3D Printing

Custom Designs With 3D Printing

Robert Scipione, Michigan Manufacturing Technology Center
April 6, 2023
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Photo by ZMorph All-in-One 3D Printers on Unsplash

Photo by ZMorph All-in-One 3D Printers on Unsplash


One of the greatest strengths of additive manufacturing is mass customization. Learn how 3D printing leads to greater manufacturing diversity in tooling and fixture applications while saving time and money in the process.

3D printing, also known as additive manufacturing, has revolutionized the manufacturing industry with its ability to quickly create custom parts. In addition to printing parts, manufacturers can utilize 3D printing to create tooling and fixtures to streamline their production process. Let’s look at how manufacturers can utilize 3D-printed tooling and fixtures to their benefit.

What Are Tooling and Fixtures?

Tooling refers to the creation of specialized tools used in manufacturing to produce a specific product. These tools can include molds, jigs and fixtures, which are designed to hold and guide the material being worked on.

Fixtures are work-holding devices that are used to secure a workpiece during manufacturing or assembly. Fixtures are designed to ensure the accuracy and consistency of the product being produced.

The traditional method of creating tooling and fixtures involves the use of CNC machines, which can be expensive and time-consuming. However, with the emergence of 3D printing, tooling and fixtures can now be created much more efficiently and cost-effectively.

Tooling and Fixture Creation

One of the primary benefits of 3D printing for tooling and fixture creation is the ability to quickly produce custom designs tailored to specific manufacturing requirements. For instance, if a manufacturer needs a specialized fixture to hold a particular part during production, a custom fixture can be designed and printed within a matter of hours.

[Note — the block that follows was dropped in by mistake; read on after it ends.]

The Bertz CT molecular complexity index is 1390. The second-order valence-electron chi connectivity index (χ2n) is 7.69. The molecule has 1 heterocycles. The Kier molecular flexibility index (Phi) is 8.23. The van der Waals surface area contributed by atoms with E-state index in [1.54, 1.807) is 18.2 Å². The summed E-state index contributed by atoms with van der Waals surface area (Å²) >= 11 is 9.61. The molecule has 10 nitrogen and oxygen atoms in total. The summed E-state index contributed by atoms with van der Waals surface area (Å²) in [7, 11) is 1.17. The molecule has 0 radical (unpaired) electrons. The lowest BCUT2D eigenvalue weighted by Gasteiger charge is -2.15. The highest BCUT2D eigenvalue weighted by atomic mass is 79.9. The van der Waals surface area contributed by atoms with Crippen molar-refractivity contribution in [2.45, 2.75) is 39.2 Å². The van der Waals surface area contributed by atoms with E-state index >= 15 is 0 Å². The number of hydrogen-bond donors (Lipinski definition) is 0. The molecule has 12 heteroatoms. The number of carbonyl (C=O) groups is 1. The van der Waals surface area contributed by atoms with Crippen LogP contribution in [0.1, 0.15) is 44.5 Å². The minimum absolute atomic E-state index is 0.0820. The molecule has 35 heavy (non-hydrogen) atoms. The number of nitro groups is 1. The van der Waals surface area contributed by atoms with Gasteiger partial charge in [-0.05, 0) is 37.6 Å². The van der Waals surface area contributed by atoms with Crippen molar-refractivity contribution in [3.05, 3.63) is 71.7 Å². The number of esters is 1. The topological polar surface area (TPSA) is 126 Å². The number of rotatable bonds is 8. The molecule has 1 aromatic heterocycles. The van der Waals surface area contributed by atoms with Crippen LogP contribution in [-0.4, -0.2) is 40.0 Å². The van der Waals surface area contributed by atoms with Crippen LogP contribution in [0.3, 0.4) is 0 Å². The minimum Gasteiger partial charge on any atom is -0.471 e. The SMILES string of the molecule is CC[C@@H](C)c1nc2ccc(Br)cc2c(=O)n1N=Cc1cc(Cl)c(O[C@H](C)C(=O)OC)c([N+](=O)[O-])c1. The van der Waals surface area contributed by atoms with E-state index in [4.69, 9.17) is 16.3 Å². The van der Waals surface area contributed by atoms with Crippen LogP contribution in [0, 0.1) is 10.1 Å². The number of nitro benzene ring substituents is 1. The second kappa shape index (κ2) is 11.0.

Another benefit of 3D printing is the ability to make complex geometries that would be challenging to produce with traditional machining methods. For example, intricate internal structures and curved surfaces can be created with 3D printing, which would be difficult or impossible to achieve with traditional machining techniques.

When utilizing 3D printing, you can produce lightweight, yet durable, tooling and fixtures. This is because the pieces use significantly less material and are hollow, but still maintain the same strength and durability as solid parts. And, as a bonus, can result in cost savings.

Manufacturers who need to produce specialized or custom parts in small quantities can still benefit from 3D printing. Creating tooling and fixtures for low-volume, high-value is also a widely used area of additive manufacturing.

Saving Time and Money

Overall, 3D printing is a game-changer for the manufacturing industry, and it has numerous applications in the creation of tooling and fixtures. By using 3D printing, manufacturers can save time and money in the production of tooling and fixtures, while also gaining the ability to create custom designs that are tailored to their specific requirements. As 3D printing technology continues to evolve, it is likely that we will see even more applications for this revolutionary technology in the manufacturing industry.

Additive Manufacturing at The Center

Start removing roadblocks to innovation and take the first step towards advancements with 3D printing. Learn more about how our team can help. See how other technologies can improve your business by scheduling a free Technology Opportunity Assessment here.

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Robert Scipione, Michigan Manufacturing Technology Center
Robert Scipione, Michigan Manufacturing Technology Center

Bob Scipione is an Applications Engineer at The Center. In his role, Bob facilitates the transfer of knowledge in Smart Manufacturing Technologies to small and mid-sized manufacturers and assists with their Industry 4.0 implementations and strategies. He brings nine years of experience in manufacturing control system design and software development. Bob has worked as both Installation Engineer and Senior Controls Engineer where he gained experience in robotic systems testing and installation, software engineering and integrating new hardware components to existing software.

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